Terms Taught

Fall 2019, Fall 2021, Fall 2022

Requirements

CMP, SOC

View in Course Catalog

Course Description

Urban Geography
Urban landscapes are the expression of economic, political, and socio-cultural processes layered on top of each other in particular time-space contexts. In this course, students will theoretically and empirically examine the complex and dynamic urban landscape. Students will gain a theoretical understanding of the location of cities within a larger global economic system of cities, along with the internal organization of economic, cultural, and social functions within cities. We will also examine the processes behind contemporary urban issues such as homelessness, boosterism, urban renewal, gentrification, poverty, and crime. 3 hrs. lect.

Terms Taught

Spring 2019, Spring 2020, Fall 2020, Spring 2023

Requirements

AMR, SOC

View in Course Catalog

Course Description

Population Geography
Through a combination of lectures, readings, and exercises, this course provides background and analytical experience in the spatial dimensions of population dynamics. Students will theoretically and empirically examine geographic variations in natural increase, domestic and international migration, infant mortality, disease, and hunger. Topics will include the intersection of settlement-environment-disease, circular migration systems, cultural influences on demographic processes, and linkages between international and domestic migration flows. We will also assess various policy options and their effectiveness in addressing important demographic issues. The exercises will expose students to the vast amount of population data publicly available and introduce them to techniques used to examine and assess population related issues.

Terms Taught

Spring 2019, Spring 2021

Requirements

AMR, DED, NOR, SOC

View in Course Catalog

Course Description

Rural Geography
This course explores the intersection between demographic, economic, cultural, and environmental forces on the rural landscape in both advanced economies and LDCs. Students will be exposed to theoretical and empirical approaches to rural development in different international and regional contexts, as well as problems associated with these development paradigms. Particular attention will be paid to neoliberal economic policies and their impacts on rural areas, and the course will frequently draw on examples from New England and North America. Additionally, the world is becoming increasingly urbanized, so we will examine the ways people come to know rural areas through the media, literature, and travel. This course includes opportunity for service learning. (Formerly GEOG 0221) 3 hrs. lect.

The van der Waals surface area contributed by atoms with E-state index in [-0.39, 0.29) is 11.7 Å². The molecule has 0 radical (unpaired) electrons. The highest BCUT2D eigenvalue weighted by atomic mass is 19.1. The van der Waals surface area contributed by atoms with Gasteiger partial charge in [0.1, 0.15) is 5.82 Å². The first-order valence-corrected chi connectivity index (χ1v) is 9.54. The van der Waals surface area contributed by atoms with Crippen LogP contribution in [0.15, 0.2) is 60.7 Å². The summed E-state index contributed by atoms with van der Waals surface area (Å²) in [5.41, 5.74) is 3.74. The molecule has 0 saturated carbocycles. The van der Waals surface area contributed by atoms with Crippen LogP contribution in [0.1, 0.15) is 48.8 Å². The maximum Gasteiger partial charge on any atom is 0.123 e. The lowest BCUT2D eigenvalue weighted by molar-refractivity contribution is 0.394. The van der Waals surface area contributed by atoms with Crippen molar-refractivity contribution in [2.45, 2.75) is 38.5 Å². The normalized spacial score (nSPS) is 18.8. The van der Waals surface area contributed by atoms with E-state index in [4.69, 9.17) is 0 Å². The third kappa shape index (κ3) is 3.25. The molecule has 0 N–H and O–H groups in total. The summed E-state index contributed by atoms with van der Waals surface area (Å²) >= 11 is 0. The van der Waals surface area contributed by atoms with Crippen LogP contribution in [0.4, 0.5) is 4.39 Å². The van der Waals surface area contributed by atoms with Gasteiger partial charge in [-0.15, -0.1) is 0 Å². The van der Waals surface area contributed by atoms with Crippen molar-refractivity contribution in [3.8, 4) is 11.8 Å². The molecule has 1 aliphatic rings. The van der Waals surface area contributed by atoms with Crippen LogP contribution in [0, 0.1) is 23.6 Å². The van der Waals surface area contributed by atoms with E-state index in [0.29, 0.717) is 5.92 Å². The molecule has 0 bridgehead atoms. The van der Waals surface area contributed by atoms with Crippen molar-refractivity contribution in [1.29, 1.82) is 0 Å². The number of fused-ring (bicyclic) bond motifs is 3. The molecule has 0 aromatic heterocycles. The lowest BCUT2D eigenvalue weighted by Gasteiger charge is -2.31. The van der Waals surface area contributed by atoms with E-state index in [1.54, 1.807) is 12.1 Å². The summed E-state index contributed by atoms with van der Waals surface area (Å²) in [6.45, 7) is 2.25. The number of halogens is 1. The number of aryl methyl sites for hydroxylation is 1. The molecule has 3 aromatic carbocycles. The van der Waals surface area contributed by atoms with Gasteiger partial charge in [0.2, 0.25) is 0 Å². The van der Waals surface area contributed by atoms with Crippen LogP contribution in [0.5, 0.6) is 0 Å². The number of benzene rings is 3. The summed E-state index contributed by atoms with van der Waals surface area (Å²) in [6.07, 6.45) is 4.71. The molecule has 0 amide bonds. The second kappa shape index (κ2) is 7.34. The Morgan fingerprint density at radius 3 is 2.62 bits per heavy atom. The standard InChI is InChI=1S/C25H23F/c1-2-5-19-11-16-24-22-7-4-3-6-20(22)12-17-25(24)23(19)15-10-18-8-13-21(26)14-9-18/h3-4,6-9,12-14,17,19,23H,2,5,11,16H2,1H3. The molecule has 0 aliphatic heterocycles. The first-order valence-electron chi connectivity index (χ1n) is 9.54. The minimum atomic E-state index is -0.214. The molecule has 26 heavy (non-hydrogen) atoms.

Terms Taught

Fall 2019

Requirements

AMR, SOC

View in Course Catalog

Course Description

Geopolitics of the Middle East
This course examines the Middle East from a geographical perspective with emphasis on the historical and political underpinnings of the region. The Middle East, the cradle of civilization, has been, due to its geography, one of the major arenas for political and ideological conflicts. It has been subject to an unequal power relationship with the West, which, together with Islam, has affected the level of its political, social, and economic development. This course will provide an analytical introduction to the historical, political, social, and economic geography of the region and will analyze the major transitions this region has undergone. 3 hrs.lect.

Terms Taught

Fall 2018, Spring 2022, Spring 2023

Requirements

CMP, MDE, SOC

View in Course Catalog

Course Description

Urban Africa
The era of rural Africa is over. Today, 40% of sub-Saharan Africans live in cities – seen as places with social services, economic opportunities, and accessible technology. Yet, African cities are also places of unemployment, social services challenges, and increasing inequality. In this course we will take a cross-disciplinary approach to the study of urban Africa through scholarly readings, media critiques, discussions, and data analysis. We will identify similarities and differences in the process of urbanization in Africa vis-à-vis other world regions. Students will actively contribute to our critical inquiry into African cities through individual research projects and in-class presentations. 3 hrs. lect